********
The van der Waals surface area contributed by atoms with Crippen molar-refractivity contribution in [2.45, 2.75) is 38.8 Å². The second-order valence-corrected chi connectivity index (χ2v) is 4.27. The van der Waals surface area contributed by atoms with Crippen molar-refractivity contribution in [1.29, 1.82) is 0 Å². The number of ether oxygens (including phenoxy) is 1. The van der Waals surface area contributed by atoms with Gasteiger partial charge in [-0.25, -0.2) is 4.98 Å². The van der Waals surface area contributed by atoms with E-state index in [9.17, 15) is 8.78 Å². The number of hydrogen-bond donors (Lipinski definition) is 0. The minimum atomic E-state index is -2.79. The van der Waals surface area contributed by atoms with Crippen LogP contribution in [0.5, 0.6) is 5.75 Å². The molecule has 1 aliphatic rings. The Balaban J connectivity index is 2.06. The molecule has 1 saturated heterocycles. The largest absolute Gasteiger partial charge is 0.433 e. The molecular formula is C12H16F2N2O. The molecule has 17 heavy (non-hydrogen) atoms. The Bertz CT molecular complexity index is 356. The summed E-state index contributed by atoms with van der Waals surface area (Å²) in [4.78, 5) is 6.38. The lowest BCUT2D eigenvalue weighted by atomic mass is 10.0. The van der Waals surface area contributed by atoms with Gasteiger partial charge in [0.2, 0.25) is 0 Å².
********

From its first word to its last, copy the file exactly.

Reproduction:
The van der Waals surface area contributed by atoms with Crippen molar-refractivity contribution in [2.45, 2.75) is 38.8 Å². The second-order valence-corrected chi connectivity index (χ2v) is 4.27. The van der Waals surface area contributed by atoms with Crippen molar-refractivity contribution in [1.29, 1.82) is 0 Å². The number of ether oxygens (including phenoxy) is 1. The van der Waals surface area contributed by atoms with Gasteiger partial charge in [-0.25, -0.2) is 4.98 Å². The van der Waals surface area contributed by atoms with E-state index in [9.17, 15) is 8.78 Å². The number of hydrogen-bond donors (Lipinski definition) is 0. The minimum atomic E-state index is -2.79. The van der Waals surface area contributed by atoms with Crippen LogP contribution in [0.5, 0.6) is 5.75 Å². The molecule has 1 aliphatic rings. The Balaban J connectivity index is 2.06. The molecule has 1 saturated heterocycles. The largest absolute Gasteiger partial charge is 0.433 e. The molecular formula is C12H16F2N2O. The molecule has 17 heavy (non-hydrogen) atoms. The Bertz CT molecular complexity index is 356. The summed E-state index contributed by atoms with van der Waals surface area (Å²) in [4.78, 5) is 6.38. The lowest BCUT2D eigenvalue weighted by atomic mass is 10.0. The van der Waals surface area contributed by atoms with Gasteiger partial charge in [0.2, 0.25) is 0 Å².